Heyr, Pete, and a touch of Lauren

I got a lot done this morning, but not everything. Got eleven scenes for Heyr mapped out, and eleven for Pete, and one or two for Lauren. I’m getting a feel for the themes this book will explore, though I can’t really say that the main conflict has jelled for me completely yet — I’m still very much finding my way through the dark with nothing but fingertips and sense of smell, and there are times when this leads to some disorientation.

For example, I developed one scene idea that I like a lot, but that runs counter to most of what I’ve done so far. So, do I dump that scene, which I think would be powerful and compelling, or do I develop a counter-story subplot that would add layers and complexity (or perhaps confusion and fog) to the clearer scenes, or do I rework the other scenes, which all seem to point in that other direction, in order to make them support this one scene more obviously? Or do I just let it hang, and keep throwing things onto notecards, and see what happens when I start playing connect-the-dots with them in a couple of days.

Don’t know.

Writing a novel is no more a familiar process the twenty-somethingth time than it was the first. In fact, I think the first time might have been easier, because I had on blinders and didn’t see what an immense terrain I was trying to find my way across.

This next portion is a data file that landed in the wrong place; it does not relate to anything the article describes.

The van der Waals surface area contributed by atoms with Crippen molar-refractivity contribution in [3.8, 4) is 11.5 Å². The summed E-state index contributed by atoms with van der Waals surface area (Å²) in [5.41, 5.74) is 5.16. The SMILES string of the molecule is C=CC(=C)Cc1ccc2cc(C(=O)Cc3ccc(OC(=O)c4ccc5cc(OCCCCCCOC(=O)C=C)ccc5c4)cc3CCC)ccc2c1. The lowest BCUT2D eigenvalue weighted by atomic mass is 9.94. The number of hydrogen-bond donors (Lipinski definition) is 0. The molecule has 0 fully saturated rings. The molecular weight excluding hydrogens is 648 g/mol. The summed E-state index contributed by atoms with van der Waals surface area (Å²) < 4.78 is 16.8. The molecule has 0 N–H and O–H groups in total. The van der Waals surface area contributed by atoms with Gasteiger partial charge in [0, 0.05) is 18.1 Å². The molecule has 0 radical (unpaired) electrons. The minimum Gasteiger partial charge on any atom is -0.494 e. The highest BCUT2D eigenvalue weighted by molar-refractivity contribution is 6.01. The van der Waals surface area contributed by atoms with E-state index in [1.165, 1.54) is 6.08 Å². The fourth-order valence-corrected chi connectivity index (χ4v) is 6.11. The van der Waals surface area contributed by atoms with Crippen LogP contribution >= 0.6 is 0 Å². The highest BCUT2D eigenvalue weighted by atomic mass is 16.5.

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About the author: Novelist, writing teacher, on a mission to reprint my out-of-print books and self-publish my new ones.

2 comments… add one
  • Jon Aug 19, 2002 @ 10:02

    Seems to me, that since you’ve not started actually writing the book yet, you’ve got a chance to make the cool scene work instead of having to scrap it because it doesn’t fit . . . when you get the amazing moments, if they can work, you probably shouldn’t scrap ’em… too often you have to kill your babies because they don’t fit in the finished story. Why not see if you can make it work, since you have the chance?

    -Jon

  • Joel Aug 18, 2002 @ 1:06

    "Writing a novel is no more a familiar process the twenty-somethingth time than it was the first. In fact, I think the first time might have been easier, because I had on blinders and didn’t see what an immense terrain I was trying to find my way across."

    Perhaps, Holly, but you don’t have the fear if you can even write a novel like many of us newbies. You’ve DONE it! 😀

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